I replaced the exceptions from the functional F# code with mutable flags and while loops - and its speed improved from being 6 times slower than OCaml, to being 5 times slower.

I also replaced the sort with a fold... and there was no speed improvement (the lists are so small it made no difference).

Oh well, what can you do? :-)


It may not speed up F# enough to reach OCaml, but it may be enough to bring C# within range.


The Why Functional Programming Matters[1] paper builds a minimax in a lazy functional language and then enhances it to an alpha-beta.

The minimax looks like:

  evaluate = maximize . maptree static . prune 5 . gametree
maximize finds the maximum value. static is a heuristic analysis of the value of the board. prune cuts the tree to a certain depth. gametree generates the infinite game tree.

The alphabeta is more complicated, but also fits well within a pageful.

[1]: http://www.cs.utexas.edu/~shmat/courses/cs345/whyfp.pdf


I'm sure the OP would appreciate a Haskell implementation optimized for clarity (not for speed). I wonder how speedy that would be.


This is my attempt to translate from the functional OCaml version, focusing on elegancy. If you like to, please help me optimize it while retaining elegancy :) https://github.com/phuc/Score4-haskell/blob/master/Main.hs


Added to the repos - can you please provide your prefered optimization parameters to GHC ? e.g. a Makefile?


Hey ttsiodras, "ghc -O2 Main.hs" should be enough. I've updated the code a bit. It's now half F#'s execution time on my computer :)


Excellent. And committed - I will study your code, Haskell is next on my agenda :-)


So I updated my code to also print out debug. And Haskell now is almost 4 times faster than F# on my computer ;)


Hmm... the scores you printed are not correct (look at the two board edges):

C++: sh -c "time ./bin.release/score4 o53 y43 -debug" Depth 7, placing on 0, score:2 Depth 7, placing on 1, score:8 Depth 7, placing on 2, score:8 Depth 7, placing on 3, score:8 Depth 7, placing on 4, score:8 Depth 7, placing on 5, score:8 Depth 7, placing on 6, score:2 5

Your Haskell code:

sh -c "time ./score4.bin o53 y43 -debug" Depth 7, placing on 0, score 0 Depth 7, placing on 1, score 8 Depth 7, placing on 2, score 8 Depth 7, placing on 3, score 8 Depth 7, placing on 4, score 8 Depth 7, placing on 5, score 8 Depth 7, placing on 6, score 0 5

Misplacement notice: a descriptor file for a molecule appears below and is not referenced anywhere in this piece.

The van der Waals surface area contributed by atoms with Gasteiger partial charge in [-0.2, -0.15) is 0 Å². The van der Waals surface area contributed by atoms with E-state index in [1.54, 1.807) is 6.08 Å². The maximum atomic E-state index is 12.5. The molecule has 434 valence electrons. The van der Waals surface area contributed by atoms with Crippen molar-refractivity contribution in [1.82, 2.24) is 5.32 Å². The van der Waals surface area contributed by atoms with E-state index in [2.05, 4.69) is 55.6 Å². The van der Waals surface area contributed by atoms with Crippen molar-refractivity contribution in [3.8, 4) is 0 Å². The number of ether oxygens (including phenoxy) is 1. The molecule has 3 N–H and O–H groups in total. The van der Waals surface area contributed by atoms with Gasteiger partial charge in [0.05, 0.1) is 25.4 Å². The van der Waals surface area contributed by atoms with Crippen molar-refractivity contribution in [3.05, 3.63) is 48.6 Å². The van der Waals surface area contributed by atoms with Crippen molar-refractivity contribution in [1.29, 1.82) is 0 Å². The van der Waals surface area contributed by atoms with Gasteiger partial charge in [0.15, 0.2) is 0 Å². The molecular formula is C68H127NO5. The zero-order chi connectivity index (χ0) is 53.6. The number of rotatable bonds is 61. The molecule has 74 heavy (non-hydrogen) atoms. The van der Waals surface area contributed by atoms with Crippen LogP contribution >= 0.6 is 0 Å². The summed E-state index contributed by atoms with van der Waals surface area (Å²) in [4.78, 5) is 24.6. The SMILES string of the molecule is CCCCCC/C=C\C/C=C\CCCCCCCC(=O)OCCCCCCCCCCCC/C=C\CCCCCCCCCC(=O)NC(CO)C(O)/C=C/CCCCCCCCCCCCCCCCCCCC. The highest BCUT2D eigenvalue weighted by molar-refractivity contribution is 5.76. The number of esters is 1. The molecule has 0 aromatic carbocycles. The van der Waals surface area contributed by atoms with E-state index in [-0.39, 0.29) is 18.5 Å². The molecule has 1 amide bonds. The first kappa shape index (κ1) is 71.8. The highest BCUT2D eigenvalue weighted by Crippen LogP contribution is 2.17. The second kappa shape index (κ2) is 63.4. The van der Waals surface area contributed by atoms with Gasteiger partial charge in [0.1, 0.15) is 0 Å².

I'll try to see why your code miscalculates on the two borders, but I don't speak Haskell so don't expect much :-)


Hi ttsiodras, thanks for poiting out :D. I looked at the code and figured out where it went wrong. I discussed my problem further on https://github.com/phuc/Score4-haskell/issues/1. Btw I don't know whether Github notifies everytime I respond. I'm so inefficient at communicating, lol.


Why not work with the code/examples in "Why FP matters"?


Actually, I very much appreciate the fact that he didn't - this way the comparison is more fair - and easier to follow for people new to functional programming (like me).


Well, I think it's nice to take the best representative of each language, and not some arbitrary point. That way the comparison is more meaningful, and people can learn more from the code.


Stay tuned. I will do the one in this paper once I have time ;)


For fun I did a trivial translation of the C++ version to Go.

Results (with gcc 4.2 -03 -mtune=native -DNDEBUG, head Go -B, Ocamlopt 3.12.0 -unsafe -rectypes -inline 1000):

C++: 0m0.611s

OCaml: 0m1.457s

Go: 0m1.043s

This is on a Macbook Pro 2.53 Ghz Core 2 Duo running OS X 10.5.8.

Go source: http://pastie.org/2199969

(With a trivial optimization, the Go version can be improved by ~13%, but I decided not to do that because it'd be a slightly different algorithm.)


Ah. Looks like he updated the C++ version to have the optimization I spoke of. So, here's the matching Go version: http://pastie.org/2202611

Time: 0m0.796s


Committed to the repository - thanks!


Ah. Ok then. I spent another few minutes with it after I posted that and made it a little nicer, but not particularly faster: http://pastie.org/2202963

May want to use that instead.


Added it, thanks.


Ocaml was the first functional language I ever used. I always heard it was fast. I didn't realize it was that fast. That I think is the most interesting thing about this post. I know he says C++ is significantly faster than the other languages. But, I think most people would agree its much easier to solve harder problems quicker in Ocaml thank C++.


I implemented this in java when I first learned about minimax in an AI class, so this all looks very familiar to me.

My scoring function must have been weak though. I remember being frustrated that I could still beat the algorithm. It was completely blind to traps that didn't matter in the near term, but that decided the game later when the board was filling up.


Me too: It took me two failed attempts before my third version (the current incarnation of scoreBoard), could finally best me.